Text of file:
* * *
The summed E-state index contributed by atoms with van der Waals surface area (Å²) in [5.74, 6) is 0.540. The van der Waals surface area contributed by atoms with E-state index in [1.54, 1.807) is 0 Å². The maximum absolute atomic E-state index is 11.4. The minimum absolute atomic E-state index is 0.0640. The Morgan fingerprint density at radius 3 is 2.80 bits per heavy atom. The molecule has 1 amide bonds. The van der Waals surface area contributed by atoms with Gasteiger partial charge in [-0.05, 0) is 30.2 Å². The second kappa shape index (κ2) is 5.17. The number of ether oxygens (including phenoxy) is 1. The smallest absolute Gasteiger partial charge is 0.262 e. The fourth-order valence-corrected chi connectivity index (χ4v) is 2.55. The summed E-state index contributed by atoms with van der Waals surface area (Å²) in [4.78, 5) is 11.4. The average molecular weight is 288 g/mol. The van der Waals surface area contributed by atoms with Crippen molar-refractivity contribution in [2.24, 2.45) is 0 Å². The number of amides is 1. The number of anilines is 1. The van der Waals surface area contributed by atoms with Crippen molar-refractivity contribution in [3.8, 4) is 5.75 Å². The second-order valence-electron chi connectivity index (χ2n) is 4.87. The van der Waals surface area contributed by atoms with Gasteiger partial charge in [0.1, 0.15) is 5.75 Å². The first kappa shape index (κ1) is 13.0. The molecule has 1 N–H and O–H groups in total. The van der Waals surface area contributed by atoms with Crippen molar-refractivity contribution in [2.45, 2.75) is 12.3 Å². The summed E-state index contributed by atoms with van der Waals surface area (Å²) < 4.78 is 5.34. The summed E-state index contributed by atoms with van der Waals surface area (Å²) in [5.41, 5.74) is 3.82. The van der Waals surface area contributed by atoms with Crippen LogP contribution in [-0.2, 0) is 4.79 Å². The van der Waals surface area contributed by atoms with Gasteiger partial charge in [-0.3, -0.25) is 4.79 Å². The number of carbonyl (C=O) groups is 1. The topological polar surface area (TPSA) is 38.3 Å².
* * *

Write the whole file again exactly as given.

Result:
The summed E-state index contributed by atoms with van der Waals surface area (Å²) in [5.74, 6) is 0.540. The van der Waals surface area contributed by atoms with E-state index in [1.54, 1.807) is 0 Å². The maximum absolute atomic E-state index is 11.4. The minimum absolute atomic E-state index is 0.0640. The Morgan fingerprint density at radius 3 is 2.80 bits per heavy atom. The molecule has 1 amide bonds. The van der Waals surface area contributed by atoms with Gasteiger partial charge in [-0.05, 0) is 30.2 Å². The second kappa shape index (κ2) is 5.17. The number of ether oxygens (including phenoxy) is 1. The smallest absolute Gasteiger partial charge is 0.262 e. The fourth-order valence-corrected chi connectivity index (χ4v) is 2.55. The summed E-state index contributed by atoms with van der Waals surface area (Å²) in [4.78, 5) is 11.4. The average molecular weight is 288 g/mol. The van der Waals surface area contributed by atoms with Crippen molar-refractivity contribution in [2.24, 2.45) is 0 Å². The number of amides is 1. The number of anilines is 1. The van der Waals surface area contributed by atoms with Crippen molar-refractivity contribution in [3.8, 4) is 5.75 Å². The second-order valence-electron chi connectivity index (χ2n) is 4.87. The van der Waals surface area contributed by atoms with Gasteiger partial charge in [0.1, 0.15) is 5.75 Å². The first kappa shape index (κ1) is 13.0. The molecule has 1 N–H and O–H groups in total. The van der Waals surface area contributed by atoms with Crippen molar-refractivity contribution in [2.45, 2.75) is 12.3 Å². The summed E-state index contributed by atoms with van der Waals surface area (Å²) < 4.78 is 5.34. The summed E-state index contributed by atoms with van der Waals surface area (Å²) in [5.41, 5.74) is 3.82. The van der Waals surface area contributed by atoms with Crippen LogP contribution in [-0.2, 0) is 4.79 Å². The van der Waals surface area contributed by atoms with Gasteiger partial charge in [-0.3, -0.25) is 4.79 Å². The number of carbonyl (C=O) groups is 1. The topological polar surface area (TPSA) is 38.3 Å².